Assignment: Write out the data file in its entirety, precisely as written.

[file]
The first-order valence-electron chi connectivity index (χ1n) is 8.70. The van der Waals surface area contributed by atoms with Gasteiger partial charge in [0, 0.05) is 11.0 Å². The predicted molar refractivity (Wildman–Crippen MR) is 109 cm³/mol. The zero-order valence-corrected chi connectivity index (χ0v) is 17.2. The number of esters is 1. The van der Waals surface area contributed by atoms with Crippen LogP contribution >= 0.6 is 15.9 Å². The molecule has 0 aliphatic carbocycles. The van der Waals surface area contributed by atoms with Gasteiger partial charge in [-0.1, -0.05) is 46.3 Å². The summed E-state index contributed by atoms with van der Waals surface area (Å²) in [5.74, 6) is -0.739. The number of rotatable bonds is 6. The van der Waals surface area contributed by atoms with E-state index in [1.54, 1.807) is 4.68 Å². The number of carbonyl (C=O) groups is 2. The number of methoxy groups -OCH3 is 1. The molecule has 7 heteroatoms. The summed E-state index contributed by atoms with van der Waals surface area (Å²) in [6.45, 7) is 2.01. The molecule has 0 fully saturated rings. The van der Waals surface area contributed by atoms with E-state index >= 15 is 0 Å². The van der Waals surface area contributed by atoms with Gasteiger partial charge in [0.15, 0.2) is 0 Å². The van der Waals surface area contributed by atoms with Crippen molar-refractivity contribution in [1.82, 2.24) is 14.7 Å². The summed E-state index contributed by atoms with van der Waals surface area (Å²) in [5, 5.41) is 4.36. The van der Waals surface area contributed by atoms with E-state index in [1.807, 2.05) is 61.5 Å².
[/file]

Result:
The first-order valence-electron chi connectivity index (χ1n) is 8.70. The van der Waals surface area contributed by atoms with Gasteiger partial charge in [0, 0.05) is 11.0 Å². The predicted molar refractivity (Wildman–Crippen MR) is 109 cm³/mol. The zero-order valence-corrected chi connectivity index (χ0v) is 17.2. The number of esters is 1. The van der Waals surface area contributed by atoms with Crippen LogP contribution >= 0.6 is 15.9 Å². The molecule has 0 aliphatic carbocycles. The van der Waals surface area contributed by atoms with Gasteiger partial charge in [-0.1, -0.05) is 46.3 Å². The summed E-state index contributed by atoms with van der Waals surface area (Å²) in [5.74, 6) is -0.739. The number of rotatable bonds is 6. The van der Waals surface area contributed by atoms with E-state index in [1.54, 1.807) is 4.68 Å². The number of carbonyl (C=O) groups is 2. The number of methoxy groups -OCH3 is 1. The molecule has 7 heteroatoms. The summed E-state index contributed by atoms with van der Waals surface area (Å²) in [6.45, 7) is 2.01. The molecule has 0 fully saturated rings. The van der Waals surface area contributed by atoms with E-state index >= 15 is 0 Å². The van der Waals surface area contributed by atoms with Gasteiger partial charge in [0.15, 0.2) is 0 Å². The van der Waals surface area contributed by atoms with Crippen molar-refractivity contribution in [1.82, 2.24) is 14.7 Å². The summed E-state index contributed by atoms with van der Waals surface area (Å²) in [5, 5.41) is 4.36. The van der Waals surface area contributed by atoms with E-state index in [1.807, 2.05) is 61.5 Å².